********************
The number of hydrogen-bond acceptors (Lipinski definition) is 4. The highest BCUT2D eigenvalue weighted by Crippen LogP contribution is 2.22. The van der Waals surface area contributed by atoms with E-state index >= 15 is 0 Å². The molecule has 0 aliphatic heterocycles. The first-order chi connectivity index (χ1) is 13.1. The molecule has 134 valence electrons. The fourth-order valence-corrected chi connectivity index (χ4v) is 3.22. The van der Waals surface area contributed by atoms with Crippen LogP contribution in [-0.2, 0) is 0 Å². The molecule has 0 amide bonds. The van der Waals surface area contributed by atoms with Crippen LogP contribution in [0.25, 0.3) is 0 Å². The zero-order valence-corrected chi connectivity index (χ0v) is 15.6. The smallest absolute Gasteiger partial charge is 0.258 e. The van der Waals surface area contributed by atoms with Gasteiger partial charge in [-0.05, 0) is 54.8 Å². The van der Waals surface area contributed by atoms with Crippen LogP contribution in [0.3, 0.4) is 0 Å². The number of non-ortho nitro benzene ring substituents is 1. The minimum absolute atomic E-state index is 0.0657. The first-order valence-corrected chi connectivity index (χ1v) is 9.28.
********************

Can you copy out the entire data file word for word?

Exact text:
The number of hydrogen-bond acceptors (Lipinski definition) is 4. The highest BCUT2D eigenvalue weighted by Crippen LogP contribution is 2.22. The van der Waals surface area contributed by atoms with E-state index >= 15 is 0 Å². The molecule has 0 aliphatic heterocycles. The first-order chi connectivity index (χ1) is 13.1. The molecule has 134 valence electrons. The fourth-order valence-corrected chi connectivity index (χ4v) is 3.22. The van der Waals surface area contributed by atoms with Crippen LogP contribution in [-0.2, 0) is 0 Å². The molecule has 0 amide bonds. The van der Waals surface area contributed by atoms with Crippen LogP contribution in [0.25, 0.3) is 0 Å². The zero-order valence-corrected chi connectivity index (χ0v) is 15.6. The smallest absolute Gasteiger partial charge is 0.258 e. The van der Waals surface area contributed by atoms with Gasteiger partial charge in [-0.05, 0) is 54.8 Å². The van der Waals surface area contributed by atoms with Crippen LogP contribution in [0.3, 0.4) is 0 Å². The number of non-ortho nitro benzene ring substituents is 1. The minimum absolute atomic E-state index is 0.0657. The first-order valence-corrected chi connectivity index (χ1v) is 9.28.